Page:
Antivirus experts recommend updating signatures and other mitigations to protect against a Trojan that uses a seemingly safe password-protected zip file to deliver its payload.
Experts aren't in agreement on naming conventions and call it: Troj/Tofger.A, MultiDropper.GP.A, TrojanDropper.JS.Mimail.B and Trojan.Sefex. It logs keystrokes and sends them to a remote location on an active Internet connection. It runs automatically when Windows starts by modifying system.exe file, registry entries and other settings.
The Trojan arrives via e-mail with a blank subject, a password-protected MyProfile.zip attachment, and includes the password in the message body. The zip attachment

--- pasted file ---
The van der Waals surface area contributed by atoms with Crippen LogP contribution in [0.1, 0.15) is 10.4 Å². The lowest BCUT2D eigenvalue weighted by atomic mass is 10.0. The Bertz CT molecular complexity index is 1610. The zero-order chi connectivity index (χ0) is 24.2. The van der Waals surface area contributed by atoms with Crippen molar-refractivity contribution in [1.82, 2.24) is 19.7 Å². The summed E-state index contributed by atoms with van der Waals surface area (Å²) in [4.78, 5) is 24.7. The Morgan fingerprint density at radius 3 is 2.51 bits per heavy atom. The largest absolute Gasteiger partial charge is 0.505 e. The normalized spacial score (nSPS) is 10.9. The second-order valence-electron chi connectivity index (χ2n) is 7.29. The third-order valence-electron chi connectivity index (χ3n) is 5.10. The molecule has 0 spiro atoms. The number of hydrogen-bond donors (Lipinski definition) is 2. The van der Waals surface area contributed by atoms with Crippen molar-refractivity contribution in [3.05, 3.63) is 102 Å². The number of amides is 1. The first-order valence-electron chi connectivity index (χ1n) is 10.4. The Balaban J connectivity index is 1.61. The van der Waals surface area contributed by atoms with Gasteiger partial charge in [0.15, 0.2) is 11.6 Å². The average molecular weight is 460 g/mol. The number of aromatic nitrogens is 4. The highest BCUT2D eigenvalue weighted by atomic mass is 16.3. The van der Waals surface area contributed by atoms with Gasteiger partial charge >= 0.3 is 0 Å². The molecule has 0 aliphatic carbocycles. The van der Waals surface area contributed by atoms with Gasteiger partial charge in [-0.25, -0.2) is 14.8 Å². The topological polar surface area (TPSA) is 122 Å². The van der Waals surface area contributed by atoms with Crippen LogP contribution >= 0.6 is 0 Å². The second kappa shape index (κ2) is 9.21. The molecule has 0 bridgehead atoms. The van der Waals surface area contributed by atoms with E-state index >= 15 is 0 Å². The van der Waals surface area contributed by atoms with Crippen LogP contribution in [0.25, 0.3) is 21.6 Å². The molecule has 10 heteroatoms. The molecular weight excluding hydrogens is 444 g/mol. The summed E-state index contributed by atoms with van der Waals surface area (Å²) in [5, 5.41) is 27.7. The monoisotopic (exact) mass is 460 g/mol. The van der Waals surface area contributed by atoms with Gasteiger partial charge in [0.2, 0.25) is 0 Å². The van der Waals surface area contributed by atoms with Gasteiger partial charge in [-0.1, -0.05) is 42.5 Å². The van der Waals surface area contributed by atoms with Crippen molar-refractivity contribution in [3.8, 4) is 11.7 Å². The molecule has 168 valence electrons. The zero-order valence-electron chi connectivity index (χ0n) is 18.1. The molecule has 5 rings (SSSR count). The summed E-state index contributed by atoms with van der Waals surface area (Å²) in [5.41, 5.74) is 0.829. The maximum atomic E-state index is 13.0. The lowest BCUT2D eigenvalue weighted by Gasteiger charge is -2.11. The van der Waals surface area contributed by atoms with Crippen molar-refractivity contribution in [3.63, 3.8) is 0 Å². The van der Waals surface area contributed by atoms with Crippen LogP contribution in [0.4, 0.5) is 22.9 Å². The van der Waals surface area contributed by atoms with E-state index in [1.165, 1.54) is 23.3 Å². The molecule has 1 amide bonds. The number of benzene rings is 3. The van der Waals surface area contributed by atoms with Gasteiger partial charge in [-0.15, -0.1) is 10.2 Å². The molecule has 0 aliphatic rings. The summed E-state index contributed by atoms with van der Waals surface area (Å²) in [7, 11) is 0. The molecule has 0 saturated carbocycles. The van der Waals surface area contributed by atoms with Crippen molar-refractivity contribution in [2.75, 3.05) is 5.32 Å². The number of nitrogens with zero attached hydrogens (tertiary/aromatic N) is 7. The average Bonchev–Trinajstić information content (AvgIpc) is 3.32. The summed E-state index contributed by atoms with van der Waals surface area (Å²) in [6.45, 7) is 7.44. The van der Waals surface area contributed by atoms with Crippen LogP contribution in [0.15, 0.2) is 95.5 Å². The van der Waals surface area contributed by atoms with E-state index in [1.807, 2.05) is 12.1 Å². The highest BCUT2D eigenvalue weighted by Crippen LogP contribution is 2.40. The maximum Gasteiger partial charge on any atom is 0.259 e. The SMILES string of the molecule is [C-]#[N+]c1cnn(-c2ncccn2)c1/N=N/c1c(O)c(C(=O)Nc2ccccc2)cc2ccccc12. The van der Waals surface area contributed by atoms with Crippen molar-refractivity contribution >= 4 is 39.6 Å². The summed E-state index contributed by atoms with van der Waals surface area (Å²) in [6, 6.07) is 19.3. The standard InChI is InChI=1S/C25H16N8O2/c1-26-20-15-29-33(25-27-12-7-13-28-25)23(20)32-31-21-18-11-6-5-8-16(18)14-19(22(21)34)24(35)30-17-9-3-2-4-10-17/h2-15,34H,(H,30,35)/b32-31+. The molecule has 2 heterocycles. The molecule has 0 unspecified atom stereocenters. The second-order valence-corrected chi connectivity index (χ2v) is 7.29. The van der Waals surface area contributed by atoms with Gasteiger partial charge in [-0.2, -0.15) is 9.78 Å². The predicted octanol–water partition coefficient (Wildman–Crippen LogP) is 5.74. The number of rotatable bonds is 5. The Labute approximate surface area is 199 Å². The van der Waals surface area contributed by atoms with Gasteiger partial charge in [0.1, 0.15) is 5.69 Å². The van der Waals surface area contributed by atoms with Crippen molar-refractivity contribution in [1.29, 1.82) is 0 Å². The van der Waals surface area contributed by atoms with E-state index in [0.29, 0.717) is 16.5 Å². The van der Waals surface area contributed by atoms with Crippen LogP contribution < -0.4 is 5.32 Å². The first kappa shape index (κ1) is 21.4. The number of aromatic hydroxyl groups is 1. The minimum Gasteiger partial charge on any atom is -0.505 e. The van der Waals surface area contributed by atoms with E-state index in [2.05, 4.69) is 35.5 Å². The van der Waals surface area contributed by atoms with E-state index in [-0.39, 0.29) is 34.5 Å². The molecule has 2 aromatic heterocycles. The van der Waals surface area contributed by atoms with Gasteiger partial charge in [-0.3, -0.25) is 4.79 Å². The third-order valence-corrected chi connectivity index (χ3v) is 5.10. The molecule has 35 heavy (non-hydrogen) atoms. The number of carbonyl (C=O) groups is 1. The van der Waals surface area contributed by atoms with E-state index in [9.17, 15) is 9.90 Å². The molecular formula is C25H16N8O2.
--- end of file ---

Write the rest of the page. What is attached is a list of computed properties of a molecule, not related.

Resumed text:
While this Trojan doesn't self-replicate, it propagates through e-mail, IRC, peer-to-peer sharing and other delivery methods. To mitigate the problem, change compromised passwords, edit the target registry entry or delete Windows files. You can also disable HTML e-mail, either filtering at the perimeter or at the client.